For a team that hasn’t won a conference road game in three years, Cal football should be delighted to be leaving the confines of California Memorial Stadium, which became decidedly less friendly after the players got booed off the field during homecoming against UCLA last week.
The good news is that their upcoming opponent, Oregon State, should be a gift-wrapped win. The bad news is that Cal seems to have a habit of blowing those, and if the road conference loss streak continues and the Bears return to Berkeley next time around with a losing overall record, the crowds are only going to get harsher.
“We’re halfway through the story of the 2018 team, and the story has been a little up and down,” defensive coordinator Tim DeRuyter said. “We’re weathering the storm at this point, but all good stories have some drama.”
The Beavers are an abysmal program of late, having gone 8-34 over the last four years. Their defense is almost comically porous, having surrendered an average of 45 points over the last four weeks. But for a Cal offense that simply cannot seem to get on track this season, there’s no promise that they can make Oregon State pay on that side of the ball.
Brandon McIlwain, for all his athleticism and the faith the coaching staff seems to have in him, has had truly nightmarish moments, and his penchant for turning the ball over is a major culprit in the offense’s inability to ever establish a rhythm. His 11 turnovers over the past three games are hard to comprehend, and it’ll be tough to beat any team until he cleans up his play.
“It’s never going to be acceptable to give up the ball and have turnovers, and that’s going to be our focus,” McIlwain said after the loss to UCLA. “That’s what we’re going to continue to work on, and it’s now or never. It’s time to make a change, to find a way to pick it up and face Oregon State.”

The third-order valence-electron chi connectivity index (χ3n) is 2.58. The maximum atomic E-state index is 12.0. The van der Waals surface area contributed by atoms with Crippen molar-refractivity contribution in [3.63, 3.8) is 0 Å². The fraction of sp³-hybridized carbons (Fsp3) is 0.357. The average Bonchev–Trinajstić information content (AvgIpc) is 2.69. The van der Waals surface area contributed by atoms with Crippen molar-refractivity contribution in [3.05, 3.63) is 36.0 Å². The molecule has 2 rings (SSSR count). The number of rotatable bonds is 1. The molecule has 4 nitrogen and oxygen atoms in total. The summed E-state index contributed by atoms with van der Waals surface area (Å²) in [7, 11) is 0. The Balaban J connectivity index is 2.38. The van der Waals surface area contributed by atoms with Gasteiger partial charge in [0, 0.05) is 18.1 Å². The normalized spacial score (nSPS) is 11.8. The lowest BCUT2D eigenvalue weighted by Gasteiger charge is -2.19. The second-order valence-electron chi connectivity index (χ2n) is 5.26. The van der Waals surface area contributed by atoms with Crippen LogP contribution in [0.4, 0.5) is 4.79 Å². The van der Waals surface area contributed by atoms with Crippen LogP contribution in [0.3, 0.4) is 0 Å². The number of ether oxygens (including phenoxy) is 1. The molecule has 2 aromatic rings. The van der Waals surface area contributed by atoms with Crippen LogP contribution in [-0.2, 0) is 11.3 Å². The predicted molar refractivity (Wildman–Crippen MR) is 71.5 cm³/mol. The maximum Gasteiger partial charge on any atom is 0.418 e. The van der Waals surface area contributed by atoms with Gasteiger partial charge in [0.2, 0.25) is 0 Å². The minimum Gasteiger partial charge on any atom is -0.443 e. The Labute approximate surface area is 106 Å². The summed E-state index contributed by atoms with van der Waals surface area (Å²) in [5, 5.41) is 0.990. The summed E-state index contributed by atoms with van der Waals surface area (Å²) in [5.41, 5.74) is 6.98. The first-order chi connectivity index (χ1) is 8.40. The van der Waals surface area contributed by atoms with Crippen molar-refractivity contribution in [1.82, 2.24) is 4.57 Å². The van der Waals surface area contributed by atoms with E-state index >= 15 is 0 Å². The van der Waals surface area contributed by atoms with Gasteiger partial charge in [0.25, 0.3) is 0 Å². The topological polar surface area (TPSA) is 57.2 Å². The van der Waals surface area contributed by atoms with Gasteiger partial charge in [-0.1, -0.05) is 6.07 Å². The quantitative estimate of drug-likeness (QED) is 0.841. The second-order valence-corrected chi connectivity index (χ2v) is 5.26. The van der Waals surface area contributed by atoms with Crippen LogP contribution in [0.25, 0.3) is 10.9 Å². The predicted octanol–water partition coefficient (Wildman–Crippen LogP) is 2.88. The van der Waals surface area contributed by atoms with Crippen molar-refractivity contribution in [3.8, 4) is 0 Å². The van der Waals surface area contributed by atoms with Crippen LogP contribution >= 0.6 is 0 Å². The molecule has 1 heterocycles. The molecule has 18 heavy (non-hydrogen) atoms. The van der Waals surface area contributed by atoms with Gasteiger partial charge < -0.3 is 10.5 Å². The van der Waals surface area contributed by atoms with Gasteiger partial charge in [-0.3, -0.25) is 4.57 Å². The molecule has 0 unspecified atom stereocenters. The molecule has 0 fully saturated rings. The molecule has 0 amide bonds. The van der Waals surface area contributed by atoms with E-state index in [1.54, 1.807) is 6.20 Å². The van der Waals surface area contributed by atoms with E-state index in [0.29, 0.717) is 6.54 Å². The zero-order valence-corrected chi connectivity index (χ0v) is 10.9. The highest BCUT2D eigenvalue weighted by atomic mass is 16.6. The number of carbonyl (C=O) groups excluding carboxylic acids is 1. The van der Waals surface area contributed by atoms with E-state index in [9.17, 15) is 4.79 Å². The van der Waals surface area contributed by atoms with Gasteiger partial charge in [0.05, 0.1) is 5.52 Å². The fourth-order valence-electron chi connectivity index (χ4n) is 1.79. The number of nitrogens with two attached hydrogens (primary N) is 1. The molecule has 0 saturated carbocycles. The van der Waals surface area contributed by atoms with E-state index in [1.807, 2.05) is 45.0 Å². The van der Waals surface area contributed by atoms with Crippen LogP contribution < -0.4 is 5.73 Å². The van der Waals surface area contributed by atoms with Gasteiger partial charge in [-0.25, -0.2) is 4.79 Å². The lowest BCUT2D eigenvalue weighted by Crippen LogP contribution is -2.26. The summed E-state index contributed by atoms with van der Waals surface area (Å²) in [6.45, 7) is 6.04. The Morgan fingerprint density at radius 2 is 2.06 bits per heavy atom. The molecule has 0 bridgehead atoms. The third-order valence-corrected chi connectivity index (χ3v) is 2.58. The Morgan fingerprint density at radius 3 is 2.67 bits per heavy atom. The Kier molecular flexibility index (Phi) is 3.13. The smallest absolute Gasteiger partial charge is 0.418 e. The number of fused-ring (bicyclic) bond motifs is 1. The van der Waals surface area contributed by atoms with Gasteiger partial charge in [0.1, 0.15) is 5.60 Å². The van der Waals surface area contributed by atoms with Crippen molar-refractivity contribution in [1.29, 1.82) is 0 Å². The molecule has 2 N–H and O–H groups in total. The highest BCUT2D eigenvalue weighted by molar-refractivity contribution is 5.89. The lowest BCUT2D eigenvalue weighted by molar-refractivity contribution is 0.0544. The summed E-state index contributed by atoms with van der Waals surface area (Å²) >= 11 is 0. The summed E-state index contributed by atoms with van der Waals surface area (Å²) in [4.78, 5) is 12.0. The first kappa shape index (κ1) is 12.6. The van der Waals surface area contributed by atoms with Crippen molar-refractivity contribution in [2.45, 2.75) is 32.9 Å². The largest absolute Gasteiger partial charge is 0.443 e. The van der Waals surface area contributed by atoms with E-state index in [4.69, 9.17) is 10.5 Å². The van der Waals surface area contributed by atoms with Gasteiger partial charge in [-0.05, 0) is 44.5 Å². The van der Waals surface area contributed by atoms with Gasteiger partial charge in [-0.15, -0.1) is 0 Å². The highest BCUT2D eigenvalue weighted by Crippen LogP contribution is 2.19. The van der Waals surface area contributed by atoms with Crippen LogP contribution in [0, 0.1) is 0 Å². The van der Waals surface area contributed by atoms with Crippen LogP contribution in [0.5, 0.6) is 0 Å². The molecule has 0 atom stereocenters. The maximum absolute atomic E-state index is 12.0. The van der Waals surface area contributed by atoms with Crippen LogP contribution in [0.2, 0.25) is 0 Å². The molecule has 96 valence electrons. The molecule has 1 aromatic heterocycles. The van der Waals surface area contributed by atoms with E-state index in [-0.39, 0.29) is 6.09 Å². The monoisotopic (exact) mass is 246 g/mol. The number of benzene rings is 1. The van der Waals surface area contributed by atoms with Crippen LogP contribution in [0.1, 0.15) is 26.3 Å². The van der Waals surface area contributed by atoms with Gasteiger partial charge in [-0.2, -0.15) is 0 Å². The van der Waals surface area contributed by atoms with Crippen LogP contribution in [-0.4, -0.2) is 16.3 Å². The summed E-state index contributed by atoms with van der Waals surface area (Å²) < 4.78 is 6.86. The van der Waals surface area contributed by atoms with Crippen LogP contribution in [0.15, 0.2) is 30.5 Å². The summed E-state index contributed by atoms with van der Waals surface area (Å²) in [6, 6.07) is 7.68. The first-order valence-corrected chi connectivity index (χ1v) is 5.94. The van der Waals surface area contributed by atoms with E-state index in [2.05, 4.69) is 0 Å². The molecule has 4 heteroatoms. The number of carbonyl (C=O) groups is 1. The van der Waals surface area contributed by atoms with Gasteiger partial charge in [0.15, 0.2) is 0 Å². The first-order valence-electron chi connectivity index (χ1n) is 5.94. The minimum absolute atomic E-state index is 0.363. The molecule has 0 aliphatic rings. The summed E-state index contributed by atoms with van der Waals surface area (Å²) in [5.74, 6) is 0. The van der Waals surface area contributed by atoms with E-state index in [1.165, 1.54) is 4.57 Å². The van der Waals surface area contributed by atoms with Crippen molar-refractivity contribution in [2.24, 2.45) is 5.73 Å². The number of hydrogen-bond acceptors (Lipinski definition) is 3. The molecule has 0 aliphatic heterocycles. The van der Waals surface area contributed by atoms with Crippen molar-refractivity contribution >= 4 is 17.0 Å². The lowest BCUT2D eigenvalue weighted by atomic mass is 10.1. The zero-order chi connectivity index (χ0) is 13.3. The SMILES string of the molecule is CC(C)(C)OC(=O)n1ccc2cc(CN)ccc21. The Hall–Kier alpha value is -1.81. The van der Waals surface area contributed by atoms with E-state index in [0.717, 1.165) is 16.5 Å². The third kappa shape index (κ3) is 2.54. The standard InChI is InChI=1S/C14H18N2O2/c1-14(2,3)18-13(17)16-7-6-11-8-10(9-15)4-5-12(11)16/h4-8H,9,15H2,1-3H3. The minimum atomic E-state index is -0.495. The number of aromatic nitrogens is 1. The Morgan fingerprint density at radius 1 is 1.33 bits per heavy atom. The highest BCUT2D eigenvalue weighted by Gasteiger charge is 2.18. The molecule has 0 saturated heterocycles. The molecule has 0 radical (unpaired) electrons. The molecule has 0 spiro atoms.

New Beavers head coach Jonathan Smith, who took over a position that Beau Baldwin was initially connected to in the press, at least has his squad playing respectably on offense. Oregon State is currently in the upper half of the nation in offensive efficiency for the first time since 2014.
True freshman running back Jermar Jefferson has been a revelation for the Beavers thus far. He’s tallied a shocking 932 yards from scrimmage and 12 touchdowns in just six games. Oregon State’s initial lead back was injured in the season opener against Ohio State, and ever since getting his chance, Jefferson has been a pure menace.
“He’s strong, really, really smooth,” Cal head coach Justin Wilcox said. “One of those guys it looks really easy for. Kind of a glider, but he goes through tackles. He’s always going forward.”
At 5’10”, the 18-year-old doesn’t compare to former OSU great Steven Jackson in stature (Jackson stands at 6’3”) but is more than holding his own in production. Jefferson spoke with Jackson in Corvallis last week, and considering the fact that Jackson averaged just shy of 240 yards a game against Cal in his college career, that may portend trouble for the Bears.
After beginning 3-0 in 2017 and 2018, it was fair to be optimistic that this year’s edition could do better than last year’s 2-7 finish. If the Bears can’t shake the specter of road Pac-12 games and nab a win in Corvallis this weekend, finishing the season 5-7 would look like a miracle rather than a disappointing benchmark.
“There’s angst, which is natural, being in the position we’re in,” Wilcox said. “We’ve got to play ourselves out of it. …The only way to get that feeling out is to go out and play well.”